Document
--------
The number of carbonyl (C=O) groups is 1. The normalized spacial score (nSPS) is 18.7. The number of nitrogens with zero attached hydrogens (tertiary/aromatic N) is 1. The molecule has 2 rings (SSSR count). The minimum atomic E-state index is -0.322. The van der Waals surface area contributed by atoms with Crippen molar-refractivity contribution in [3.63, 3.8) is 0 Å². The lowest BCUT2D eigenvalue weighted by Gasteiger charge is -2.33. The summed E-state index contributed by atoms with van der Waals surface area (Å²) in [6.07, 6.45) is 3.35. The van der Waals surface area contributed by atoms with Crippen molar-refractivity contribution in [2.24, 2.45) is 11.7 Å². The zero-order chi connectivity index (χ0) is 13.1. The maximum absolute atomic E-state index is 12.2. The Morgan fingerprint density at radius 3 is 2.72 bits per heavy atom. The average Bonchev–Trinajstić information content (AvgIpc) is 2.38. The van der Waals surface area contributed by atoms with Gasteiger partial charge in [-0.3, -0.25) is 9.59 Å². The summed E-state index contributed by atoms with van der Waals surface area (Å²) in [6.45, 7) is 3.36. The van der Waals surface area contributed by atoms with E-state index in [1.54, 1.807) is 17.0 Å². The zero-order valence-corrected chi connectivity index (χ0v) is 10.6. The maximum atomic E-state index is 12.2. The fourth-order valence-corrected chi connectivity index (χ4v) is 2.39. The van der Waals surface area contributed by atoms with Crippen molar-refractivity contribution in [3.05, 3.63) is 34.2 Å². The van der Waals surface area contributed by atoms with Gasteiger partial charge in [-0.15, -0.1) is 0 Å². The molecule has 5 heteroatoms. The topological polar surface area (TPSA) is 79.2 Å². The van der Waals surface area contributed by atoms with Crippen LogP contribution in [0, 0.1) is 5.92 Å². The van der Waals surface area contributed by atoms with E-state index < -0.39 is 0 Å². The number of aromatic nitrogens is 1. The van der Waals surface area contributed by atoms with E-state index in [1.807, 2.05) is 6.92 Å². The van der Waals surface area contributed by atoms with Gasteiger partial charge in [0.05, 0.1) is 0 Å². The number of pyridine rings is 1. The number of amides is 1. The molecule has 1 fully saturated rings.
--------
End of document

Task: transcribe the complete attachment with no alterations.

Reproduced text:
The number of carbonyl (C=O) groups is 1. The normalized spacial score (nSPS) is 18.7. The number of nitrogens with zero attached hydrogens (tertiary/aromatic N) is 1. The molecule has 2 rings (SSSR count). The minimum atomic E-state index is -0.322. The van der Waals surface area contributed by atoms with Crippen molar-refractivity contribution in [3.63, 3.8) is 0 Å². The lowest BCUT2D eigenvalue weighted by Gasteiger charge is -2.33. The summed E-state index contributed by atoms with van der Waals surface area (Å²) in [6.07, 6.45) is 3.35. The van der Waals surface area contributed by atoms with Crippen molar-refractivity contribution in [2.24, 2.45) is 11.7 Å². The zero-order chi connectivity index (χ0) is 13.1. The maximum absolute atomic E-state index is 12.2. The Morgan fingerprint density at radius 3 is 2.72 bits per heavy atom. The average Bonchev–Trinajstić information content (AvgIpc) is 2.38. The van der Waals surface area contributed by atoms with Gasteiger partial charge in [-0.3, -0.25) is 9.59 Å². The summed E-state index contributed by atoms with van der Waals surface area (Å²) in [6.45, 7) is 3.36. The van der Waals surface area contributed by atoms with E-state index in [1.54, 1.807) is 17.0 Å². The zero-order valence-corrected chi connectivity index (χ0v) is 10.6. The maximum atomic E-state index is 12.2. The fourth-order valence-corrected chi connectivity index (χ4v) is 2.39. The van der Waals surface area contributed by atoms with Crippen molar-refractivity contribution in [3.05, 3.63) is 34.2 Å². The van der Waals surface area contributed by atoms with Gasteiger partial charge in [-0.15, -0.1) is 0 Å². The molecule has 5 heteroatoms. The topological polar surface area (TPSA) is 79.2 Å². The van der Waals surface area contributed by atoms with Crippen LogP contribution in [0, 0.1) is 5.92 Å². The van der Waals surface area contributed by atoms with E-state index < -0.39 is 0 Å². The number of aromatic nitrogens is 1. The van der Waals surface area contributed by atoms with E-state index in [1.807, 2.05) is 6.92 Å². The van der Waals surface area contributed by atoms with Gasteiger partial charge in [0.05, 0.1) is 0 Å². The number of pyridine rings is 1. The number of amides is 1. The molecule has 1 fully saturated rings.